He said "the Saudis' insane conduct toward [the pact] led them to conclude that they must prevent [its implementation] in a peaceful environment ... I think the Saudis are quite deluded, and their delusion consists in thinking that Trump is an opportunity for them to place themselves on the path of conflict with the Islamic Republic while relying on Trump." He meant the administration led by the U.S. President Donald J.Trump, which was hostile to Iran's regime. This, he said, "is not how we view Saudi Arabia. I think Yemen should have been a big lesson for the Saudis."

The minister was effectively admitting the Houthis were the Islamic Republic's tool for getting back at Saudi Arabia.

Yet in the past two years, both sides have taken steps to improve relations, without firm results as yet. Nor is the situation likely to change this time.

Photo of Iranian Supreme Leader Ali Khamenei in 2020

Iranian Supreme Leader Ali Khamenei in 2020

Riyadh's warming relations with Israel

Iran's former ambassador in Lebanon, Ahmad Dastmalchian, told the ILNA news agency in Tehran that Saudi Arabia is doing Israel's bidding in the region, and has "entrusted its national security, and life and death to Tel Aviv." Riyadh, he said, had been financing a good many "security and political projects in the region," or acting as a "logistical supplier."

The United States, said Dastmalchian, has "in turn tried to provide intelligence and security backing, while Israel has simply followed its own interests in all this."

Furthermore, it seems unlikely Iran's Supreme Leader Ali Khamenei will tolerate, even in this weak period of his leadership, the kingdom's rising power in the region and beyond, and especially its financial clout. He is usually disparaging when he speaks of Riyadh's princely rulers. In 2017, he compared them to "dairy cows," saying, "the idiots think that by giving money and aid, they can attract the goodwill of Islam's enemies."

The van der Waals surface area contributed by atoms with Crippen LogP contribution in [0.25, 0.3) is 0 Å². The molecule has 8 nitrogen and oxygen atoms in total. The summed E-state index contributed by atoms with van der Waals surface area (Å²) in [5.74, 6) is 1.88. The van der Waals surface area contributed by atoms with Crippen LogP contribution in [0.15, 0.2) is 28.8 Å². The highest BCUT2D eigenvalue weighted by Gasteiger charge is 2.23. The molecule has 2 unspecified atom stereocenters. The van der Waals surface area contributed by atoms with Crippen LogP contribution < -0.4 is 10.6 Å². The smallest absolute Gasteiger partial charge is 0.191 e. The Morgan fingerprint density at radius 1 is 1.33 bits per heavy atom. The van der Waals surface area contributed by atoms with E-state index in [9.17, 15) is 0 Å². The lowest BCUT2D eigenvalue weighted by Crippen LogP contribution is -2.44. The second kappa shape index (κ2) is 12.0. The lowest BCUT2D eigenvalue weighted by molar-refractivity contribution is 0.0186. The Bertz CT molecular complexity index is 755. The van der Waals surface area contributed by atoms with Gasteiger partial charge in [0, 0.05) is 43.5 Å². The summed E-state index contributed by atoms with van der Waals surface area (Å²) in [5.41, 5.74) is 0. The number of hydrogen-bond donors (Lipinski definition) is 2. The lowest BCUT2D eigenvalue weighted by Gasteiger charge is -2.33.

Iranian regime officials are hopeful of moving toward better diplomatic ties and a reopening of embassies. Yet the balance of power between the sides began to change in Riyadh's favor years ago. For the kingdom's power has shifted from relying mostly on arms, to economic and political clout. The countries might have had peaceful relations before in considerably quieter, and more equitable, conditions than today's acute clash of interests.

If nuclear talks break down, Iran's regime may become more aggressive.

Beyond this, the Abraham Accord or reconciliation of Arab states and Israel has been possible thanks to the green light that the Saudis gave their regional partners, and it is a considerable political and ideological defeat for the Islamic Republic.

Assuming all Houthis follow Tehran's instructions — and they may not — improved ties may curb attacks on Saudi interests and aid its economy. Tehran will also benefit from no longer having to support them. Unlike Iran's regime, the Saudis are not pressed for cash or resources and could even offer the Houthis a better deal. Presently, they may consider it more convenient to keep the softer approach toward Tehran.

For if nuclear talks with the West break down, Iran's regime may become more aggressive, and as experience has shown, tensions often prompt a renewal of missile or drone attacks on the Saudis, on tankers and on foreign shipping. Riyadh must have a way of keeping the Tehran regime quiet, in a distinctly unquiet time.